The Nation's Health + Waiting room

Back to the waiting room!

"25 year old female, head injury, nausea, vomiting, blurred vision"

For various reasons I have found myself sat in a hospital waiting room a number of times in recent years! I first blogged about it in 'Musings from a Waiting Room' after I was a patient! Within 6 months I was there again, it provided me with yet more musings and grumbles that inspired 'More Musings from Another Waiting Room'. Well today, I was back! This time with an injured sister and 4 hours of people-watching! Having blogged twice about it before I walked into the A & E with my observation head on and boy, I had plenty to look at and amuse me!

As the two sets of sliding doors open, the sea of people, 39 to be precise, all turned their heads or looked up to see who and what was entering the queue. It is always an awkward moment! We headed over to the reception desk where we were 'greeted' by a witch. I'll get on to her general behaviour shortly, but she specifically annoyed me with my sister's GP details. My sister hasn't been to the GP for about 8 or 9 years. When she did, she was at university so didn't know her current details. I offered to go and find out and let her know shortly; 'It'll be too late by then, I can't add it later' was the reply! Liar! The funny thing was she didn't recognise me out of uniform but I see and speak to her most days and she was talking nonsense! We finished booking in and went to take our... nope, there are no seats, we'll stand. It took a good 5 minutes for one of the non-sick relatives to offer my sister a seat despite the pained look on her face and the concerned one on mine. Some people! Pah!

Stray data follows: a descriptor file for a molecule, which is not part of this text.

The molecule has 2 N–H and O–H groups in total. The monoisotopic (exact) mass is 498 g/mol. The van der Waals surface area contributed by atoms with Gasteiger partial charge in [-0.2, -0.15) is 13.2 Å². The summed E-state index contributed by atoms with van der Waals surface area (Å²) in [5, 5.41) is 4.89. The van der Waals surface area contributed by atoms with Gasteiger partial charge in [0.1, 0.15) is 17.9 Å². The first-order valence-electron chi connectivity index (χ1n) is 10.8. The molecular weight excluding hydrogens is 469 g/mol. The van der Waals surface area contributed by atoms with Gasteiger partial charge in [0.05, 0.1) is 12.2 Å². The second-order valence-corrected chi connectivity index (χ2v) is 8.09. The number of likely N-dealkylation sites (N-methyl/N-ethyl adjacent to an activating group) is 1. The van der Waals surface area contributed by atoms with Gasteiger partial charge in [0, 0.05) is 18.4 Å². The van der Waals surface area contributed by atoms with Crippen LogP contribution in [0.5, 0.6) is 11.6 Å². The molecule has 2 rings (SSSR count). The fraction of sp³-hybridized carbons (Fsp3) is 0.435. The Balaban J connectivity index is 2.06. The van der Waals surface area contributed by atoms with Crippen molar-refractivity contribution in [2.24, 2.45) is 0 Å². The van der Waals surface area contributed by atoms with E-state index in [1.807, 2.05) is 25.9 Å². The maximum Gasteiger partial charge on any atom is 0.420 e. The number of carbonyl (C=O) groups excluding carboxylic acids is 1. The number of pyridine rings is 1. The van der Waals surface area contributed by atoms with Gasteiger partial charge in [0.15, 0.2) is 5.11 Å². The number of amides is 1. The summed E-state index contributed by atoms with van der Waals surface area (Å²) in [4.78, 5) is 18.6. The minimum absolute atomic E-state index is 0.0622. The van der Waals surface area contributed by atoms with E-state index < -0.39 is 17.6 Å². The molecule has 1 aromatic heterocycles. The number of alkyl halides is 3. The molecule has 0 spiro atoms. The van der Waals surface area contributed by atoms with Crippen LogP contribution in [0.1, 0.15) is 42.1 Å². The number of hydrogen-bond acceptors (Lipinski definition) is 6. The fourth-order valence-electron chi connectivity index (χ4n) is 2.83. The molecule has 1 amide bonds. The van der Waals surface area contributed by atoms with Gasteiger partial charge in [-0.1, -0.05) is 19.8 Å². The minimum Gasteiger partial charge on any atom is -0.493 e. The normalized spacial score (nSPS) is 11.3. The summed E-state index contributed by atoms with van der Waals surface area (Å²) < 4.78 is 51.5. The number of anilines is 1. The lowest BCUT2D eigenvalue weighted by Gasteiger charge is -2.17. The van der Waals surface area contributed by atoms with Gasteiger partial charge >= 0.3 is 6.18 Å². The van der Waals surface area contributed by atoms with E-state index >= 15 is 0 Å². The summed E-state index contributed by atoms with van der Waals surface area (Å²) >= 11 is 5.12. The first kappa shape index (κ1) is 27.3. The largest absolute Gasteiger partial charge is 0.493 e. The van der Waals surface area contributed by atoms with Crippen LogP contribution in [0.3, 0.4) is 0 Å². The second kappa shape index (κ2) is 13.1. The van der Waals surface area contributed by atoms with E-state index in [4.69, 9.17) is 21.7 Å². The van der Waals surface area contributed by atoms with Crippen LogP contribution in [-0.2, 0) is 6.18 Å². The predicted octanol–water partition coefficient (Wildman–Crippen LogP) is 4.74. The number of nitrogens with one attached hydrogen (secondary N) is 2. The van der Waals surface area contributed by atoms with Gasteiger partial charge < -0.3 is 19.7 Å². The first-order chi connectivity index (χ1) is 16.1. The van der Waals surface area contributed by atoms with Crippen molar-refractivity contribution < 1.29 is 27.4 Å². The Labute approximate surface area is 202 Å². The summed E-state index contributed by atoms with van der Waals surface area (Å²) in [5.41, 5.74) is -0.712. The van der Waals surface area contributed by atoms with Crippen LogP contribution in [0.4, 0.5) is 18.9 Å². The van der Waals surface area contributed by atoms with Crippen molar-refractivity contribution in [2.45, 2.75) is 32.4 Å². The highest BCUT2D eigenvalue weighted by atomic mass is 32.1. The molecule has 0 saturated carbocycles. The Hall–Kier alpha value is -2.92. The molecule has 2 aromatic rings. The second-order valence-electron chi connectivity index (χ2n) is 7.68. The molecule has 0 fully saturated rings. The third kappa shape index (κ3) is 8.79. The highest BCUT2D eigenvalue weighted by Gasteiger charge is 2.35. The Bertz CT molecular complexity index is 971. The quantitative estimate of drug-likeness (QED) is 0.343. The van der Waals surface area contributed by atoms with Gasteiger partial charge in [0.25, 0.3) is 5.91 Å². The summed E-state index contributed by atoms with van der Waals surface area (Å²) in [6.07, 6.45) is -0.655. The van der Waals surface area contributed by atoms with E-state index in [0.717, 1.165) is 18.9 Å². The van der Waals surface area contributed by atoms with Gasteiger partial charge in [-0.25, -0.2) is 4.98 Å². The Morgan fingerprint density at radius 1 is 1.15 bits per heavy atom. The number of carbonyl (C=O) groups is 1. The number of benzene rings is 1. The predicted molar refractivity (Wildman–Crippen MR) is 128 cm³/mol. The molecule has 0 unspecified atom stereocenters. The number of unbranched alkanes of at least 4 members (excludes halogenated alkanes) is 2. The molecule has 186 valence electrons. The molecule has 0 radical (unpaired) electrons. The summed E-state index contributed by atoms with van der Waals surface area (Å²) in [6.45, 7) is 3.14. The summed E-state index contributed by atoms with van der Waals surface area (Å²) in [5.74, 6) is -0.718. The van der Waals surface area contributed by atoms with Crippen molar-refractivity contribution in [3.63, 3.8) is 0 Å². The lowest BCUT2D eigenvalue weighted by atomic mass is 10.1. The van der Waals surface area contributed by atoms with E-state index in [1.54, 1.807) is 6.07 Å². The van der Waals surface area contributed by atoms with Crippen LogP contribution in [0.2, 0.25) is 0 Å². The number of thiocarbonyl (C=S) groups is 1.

The Foot Injuries - I don't know what they had been doing on this particular morning but there were at least four young females with ankle injuries; none of them older than 30 and they were all there with their partners. Each time their name was called, out came the exaggerated hobble, with the half-caring/ half-embarrassed partner walking beside them with a semi-caring arm on the shoulder. After 10 minutes behind 'the doors' they all walked out with a tubi-grip round their sprain able to walk much better. A few even cracked a joke with the other sprainees saying 'it's only a sprain hahahahahaha'. Idiots. Yes, it's only a sprain, that's why your attention seeking hobble and wincing was so embarrassing to watch. Man up!